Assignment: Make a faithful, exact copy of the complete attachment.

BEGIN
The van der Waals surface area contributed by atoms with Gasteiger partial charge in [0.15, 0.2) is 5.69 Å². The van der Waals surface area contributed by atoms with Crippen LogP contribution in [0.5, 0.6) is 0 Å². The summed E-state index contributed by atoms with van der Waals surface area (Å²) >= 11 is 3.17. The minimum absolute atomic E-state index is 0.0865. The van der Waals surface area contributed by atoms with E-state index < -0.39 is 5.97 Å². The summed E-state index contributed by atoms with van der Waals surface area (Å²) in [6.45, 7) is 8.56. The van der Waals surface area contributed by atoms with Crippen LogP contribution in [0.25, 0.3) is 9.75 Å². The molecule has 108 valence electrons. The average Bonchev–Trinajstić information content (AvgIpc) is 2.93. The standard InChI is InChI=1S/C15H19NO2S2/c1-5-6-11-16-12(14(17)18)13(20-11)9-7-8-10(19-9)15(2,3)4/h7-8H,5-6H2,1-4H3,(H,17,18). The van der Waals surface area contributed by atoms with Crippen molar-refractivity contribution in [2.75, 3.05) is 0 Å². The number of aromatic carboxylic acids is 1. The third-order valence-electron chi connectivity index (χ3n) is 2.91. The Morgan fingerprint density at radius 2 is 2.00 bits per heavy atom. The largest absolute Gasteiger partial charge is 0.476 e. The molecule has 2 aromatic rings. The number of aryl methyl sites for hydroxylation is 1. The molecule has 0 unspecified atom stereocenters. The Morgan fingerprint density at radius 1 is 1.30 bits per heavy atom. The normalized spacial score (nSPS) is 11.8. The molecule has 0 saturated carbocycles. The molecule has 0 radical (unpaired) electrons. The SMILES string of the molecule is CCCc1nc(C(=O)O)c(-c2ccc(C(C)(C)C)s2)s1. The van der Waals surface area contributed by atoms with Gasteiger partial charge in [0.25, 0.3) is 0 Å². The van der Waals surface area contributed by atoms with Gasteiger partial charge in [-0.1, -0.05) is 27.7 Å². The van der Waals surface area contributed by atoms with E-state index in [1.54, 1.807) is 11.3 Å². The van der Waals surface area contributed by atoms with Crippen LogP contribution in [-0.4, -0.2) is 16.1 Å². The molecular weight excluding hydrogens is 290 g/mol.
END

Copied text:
The van der Waals surface area contributed by atoms with Gasteiger partial charge in [0.15, 0.2) is 5.69 Å². The van der Waals surface area contributed by atoms with Crippen LogP contribution in [0.5, 0.6) is 0 Å². The summed E-state index contributed by atoms with van der Waals surface area (Å²) >= 11 is 3.17. The minimum absolute atomic E-state index is 0.0865. The van der Waals surface area contributed by atoms with E-state index < -0.39 is 5.97 Å². The summed E-state index contributed by atoms with van der Waals surface area (Å²) in [6.45, 7) is 8.56. The van der Waals surface area contributed by atoms with Crippen LogP contribution in [0.25, 0.3) is 9.75 Å². The molecule has 108 valence electrons. The average Bonchev–Trinajstić information content (AvgIpc) is 2.93. The standard InChI is InChI=1S/C15H19NO2S2/c1-5-6-11-16-12(14(17)18)13(20-11)9-7-8-10(19-9)15(2,3)4/h7-8H,5-6H2,1-4H3,(H,17,18). The van der Waals surface area contributed by atoms with Crippen molar-refractivity contribution in [2.75, 3.05) is 0 Å². The number of aromatic carboxylic acids is 1. The third-order valence-electron chi connectivity index (χ3n) is 2.91. The Morgan fingerprint density at radius 2 is 2.00 bits per heavy atom. The largest absolute Gasteiger partial charge is 0.476 e. The molecule has 2 aromatic rings. The number of aryl methyl sites for hydroxylation is 1. The molecule has 0 unspecified atom stereocenters. The Morgan fingerprint density at radius 1 is 1.30 bits per heavy atom. The normalized spacial score (nSPS) is 11.8. The molecule has 0 saturated carbocycles. The molecule has 0 radical (unpaired) electrons. The SMILES string of the molecule is CCCc1nc(C(=O)O)c(-c2ccc(C(C)(C)C)s2)s1. The van der Waals surface area contributed by atoms with Gasteiger partial charge in [0.25, 0.3) is 0 Å². The van der Waals surface area contributed by atoms with Gasteiger partial charge in [-0.1, -0.05) is 27.7 Å². The van der Waals surface area contributed by atoms with E-state index in [1.54, 1.807) is 11.3 Å². The van der Waals surface area contributed by atoms with Crippen LogP contribution in [-0.4, -0.2) is 16.1 Å². The molecular weight excluding hydrogens is 290 g/mol.